The 1918 Act resulted from the war, because the new mood of egalitarianism stemming from the trenches overcame the age-old class antagonism which had for so long kept the vote from the working class. The war unsnagged the Big Snag. And that is why women received the vote in the same Act which gave the vote to all working class men. Because it was the lack of full enfranchisement of men which had been the barrier to women’s enfranchisement since 1884.

The 1918 Act was the final triumph of the democratic principle: that the vote was a citizen’s right, not the province of the propertied class. It is forgotten now that “democracy” had been, until this time, a dirty word, fit only for the mouths of dangerous radicals. I condemn the entirety of our political establishment, whatever political colours they sport. The triumph of democracy was arguably the most significant political achievement in our history – and it is deeply disturbing that its centenary was deemed by our moribund political establishment as unworthy of note.

And now my final topic: the law of coverture. Figure 12. As with the preceding topics, my theme will be how the popular narrative misrepresents the reality.

The gendered society expected the two sexes to fulfil different roles. One of the aspects of this was, undeniably, that women were constrained in what they were permitted to do in life – for example, they were excluded from the professions. But the gendered society also imposed limitations and obligations upon men. A grossly distorted picture is easy to conjure if one selects only the benefits to one sex and only the disbenefits to the other. Then one can then spin a tale of oppression out of straw.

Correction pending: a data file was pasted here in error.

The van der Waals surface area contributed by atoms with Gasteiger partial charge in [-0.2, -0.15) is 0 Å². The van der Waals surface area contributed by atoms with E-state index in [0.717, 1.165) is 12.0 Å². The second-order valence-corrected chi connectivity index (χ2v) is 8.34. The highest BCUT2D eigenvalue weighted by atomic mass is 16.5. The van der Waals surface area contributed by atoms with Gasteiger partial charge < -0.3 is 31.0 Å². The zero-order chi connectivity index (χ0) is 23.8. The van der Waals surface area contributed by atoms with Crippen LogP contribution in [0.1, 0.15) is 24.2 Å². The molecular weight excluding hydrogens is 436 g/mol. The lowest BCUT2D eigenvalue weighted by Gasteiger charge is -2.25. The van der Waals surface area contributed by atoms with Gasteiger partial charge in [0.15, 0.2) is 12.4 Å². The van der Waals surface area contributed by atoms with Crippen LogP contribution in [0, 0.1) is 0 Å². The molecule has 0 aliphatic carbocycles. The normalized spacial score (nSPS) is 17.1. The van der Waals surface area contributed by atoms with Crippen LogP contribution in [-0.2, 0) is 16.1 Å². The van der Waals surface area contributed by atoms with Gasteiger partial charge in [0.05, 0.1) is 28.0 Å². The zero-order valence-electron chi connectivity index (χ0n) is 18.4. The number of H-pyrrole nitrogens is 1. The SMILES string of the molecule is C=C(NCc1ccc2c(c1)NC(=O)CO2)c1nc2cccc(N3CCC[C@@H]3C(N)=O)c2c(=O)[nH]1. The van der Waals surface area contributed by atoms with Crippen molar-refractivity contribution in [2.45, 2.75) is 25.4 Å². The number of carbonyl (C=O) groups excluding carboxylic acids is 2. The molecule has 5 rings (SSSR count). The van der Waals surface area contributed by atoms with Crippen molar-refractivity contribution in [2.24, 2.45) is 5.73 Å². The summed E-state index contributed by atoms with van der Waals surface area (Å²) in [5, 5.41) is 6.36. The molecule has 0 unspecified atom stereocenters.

A prime example is the law of coverture. Until around the mid-Victorian period, English Common Law had held that a married couple constituted a single legal entity. Under the system of coverture, the husband was the manifestation of that legal entity whilst the wife’s legal status became covert, i.e., hidden. The law of coverture is a favourite example of historic female oppression. Whilst an unmarried woman could own property and enter into legal contracts in her own right, this was – ostensibly – denied to a married woman under coverture because she was held to be legally subsidiary to her husband who must act for them both, as a couple, in legal matters. Let me emphasise, I am no apologist for the system of coverture, but you will not usually hear of the flip side of the arrangement.